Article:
elix·​ir | \ i-ˈlik-sər How to pronounce elixir (audio) \

Definition of elixir

1a(1) : a substance held capable of changing base metals into gold
(2) : a substance held capable of prolonging life indefinitely
b(1) : cure-all
(2) : a medicinal concoction
2 : a sweetened liquid usually containing alcohol that is used in medication either for its medicinal ingredients or as a flavoring
3 : the essential principle

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Alchemist: Someone Who Transforms Things for the Better

Today we recognize alchemy as a pseudoscience, and give chemistry its rightful place as a serious scientific field, but the two terms initially overlapped in meaning before separating by the 17th century, just as astrology and astronomy did during the same period.

Alchemy and alchemist are in fact older words than chemistry and chemist in English. Alchemists believed that lead could be “perfected” into gold, that diseases could be cured, and that life could be prolonged through transmutation, or a change of some essential element into a superior form. Their secretive experiments, usually involving heat and the mixing of liquids, led to the development of pharmacology and the rise of modern chemistry.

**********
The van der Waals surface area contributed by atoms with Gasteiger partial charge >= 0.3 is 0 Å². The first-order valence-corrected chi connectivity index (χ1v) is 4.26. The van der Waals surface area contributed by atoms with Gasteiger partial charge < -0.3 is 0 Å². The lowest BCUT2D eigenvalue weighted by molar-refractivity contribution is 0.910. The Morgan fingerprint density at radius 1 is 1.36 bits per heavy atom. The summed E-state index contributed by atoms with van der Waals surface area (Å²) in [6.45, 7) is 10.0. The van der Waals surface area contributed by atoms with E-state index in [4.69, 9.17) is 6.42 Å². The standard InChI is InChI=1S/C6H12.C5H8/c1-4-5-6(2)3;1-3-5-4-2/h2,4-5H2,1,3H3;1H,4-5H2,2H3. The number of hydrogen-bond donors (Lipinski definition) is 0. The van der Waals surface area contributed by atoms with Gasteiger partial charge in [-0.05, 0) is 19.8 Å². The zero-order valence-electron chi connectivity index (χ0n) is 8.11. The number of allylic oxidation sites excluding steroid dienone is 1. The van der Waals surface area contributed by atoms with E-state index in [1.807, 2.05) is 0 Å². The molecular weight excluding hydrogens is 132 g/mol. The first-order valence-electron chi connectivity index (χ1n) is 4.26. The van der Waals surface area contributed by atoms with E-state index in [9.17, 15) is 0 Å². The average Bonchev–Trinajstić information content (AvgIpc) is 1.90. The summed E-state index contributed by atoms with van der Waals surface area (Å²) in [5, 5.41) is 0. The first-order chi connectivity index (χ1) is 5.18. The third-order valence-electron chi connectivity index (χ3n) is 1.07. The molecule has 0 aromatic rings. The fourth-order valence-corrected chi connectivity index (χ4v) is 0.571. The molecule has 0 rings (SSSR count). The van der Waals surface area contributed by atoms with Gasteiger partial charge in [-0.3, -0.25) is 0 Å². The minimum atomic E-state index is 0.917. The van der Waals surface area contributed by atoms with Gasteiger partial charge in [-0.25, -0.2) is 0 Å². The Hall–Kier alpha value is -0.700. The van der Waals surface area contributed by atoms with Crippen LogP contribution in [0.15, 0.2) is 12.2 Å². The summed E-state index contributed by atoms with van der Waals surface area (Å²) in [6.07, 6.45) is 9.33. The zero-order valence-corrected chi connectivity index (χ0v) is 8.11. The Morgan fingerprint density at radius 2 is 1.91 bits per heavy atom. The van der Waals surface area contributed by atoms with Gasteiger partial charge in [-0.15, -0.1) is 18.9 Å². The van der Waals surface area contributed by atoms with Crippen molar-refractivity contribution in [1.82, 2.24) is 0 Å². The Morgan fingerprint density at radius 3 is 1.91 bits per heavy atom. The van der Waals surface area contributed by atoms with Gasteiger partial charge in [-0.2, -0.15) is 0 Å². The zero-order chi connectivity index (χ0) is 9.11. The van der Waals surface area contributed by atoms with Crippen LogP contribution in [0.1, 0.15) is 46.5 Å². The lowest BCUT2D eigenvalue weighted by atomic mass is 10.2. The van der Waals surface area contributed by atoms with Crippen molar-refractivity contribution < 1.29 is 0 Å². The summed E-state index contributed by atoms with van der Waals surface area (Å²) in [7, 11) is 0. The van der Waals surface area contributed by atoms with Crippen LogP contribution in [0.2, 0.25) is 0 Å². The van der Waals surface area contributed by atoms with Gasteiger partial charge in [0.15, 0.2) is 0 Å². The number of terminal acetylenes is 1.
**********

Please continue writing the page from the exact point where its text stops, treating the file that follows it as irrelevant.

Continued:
The long route to English for alchemist began with the Greek word chēmeia, which probably came from the word chyma (“fluid”), derived from the verb chein, meaning “to pour.” It then passed to Arabic, which added its definite article al- (“the”) to the Greek root. The word then passed from Latin to French before coming to English. Some other words derived from Arabic also retain the al- in English, such as algebra, algorithm, and alcohol; in fact, the transformative liquid that was constantly being sought through experimentation by alchemists is another word with the Arabic al- prefix: elixir.

This power to transform things for the better, real or imagined, led to figurative meanings for alchemy and alchemist.

Did You Know?

Elixir has roots in the practice of alchemy; it was used in the Middle Ages as the word for a substance believed able to alter base metals into gold. Its later use for a drug purported to prolong one’s life led to its use in the names of medicines of mostly questionable effectiveness. Today, it is often used generally for anything thought capable of remedying all ills or difficulties, be they physical or otherwise. The word came to us via Middle English and Medieval Latin from Arabic al-iksīr; it probably ultimately derives from a Greek word meaning "desiccative powder."

Examples of elixir in a Sentence

warned that casino gambling would not be an elixir for all of the region's economic woes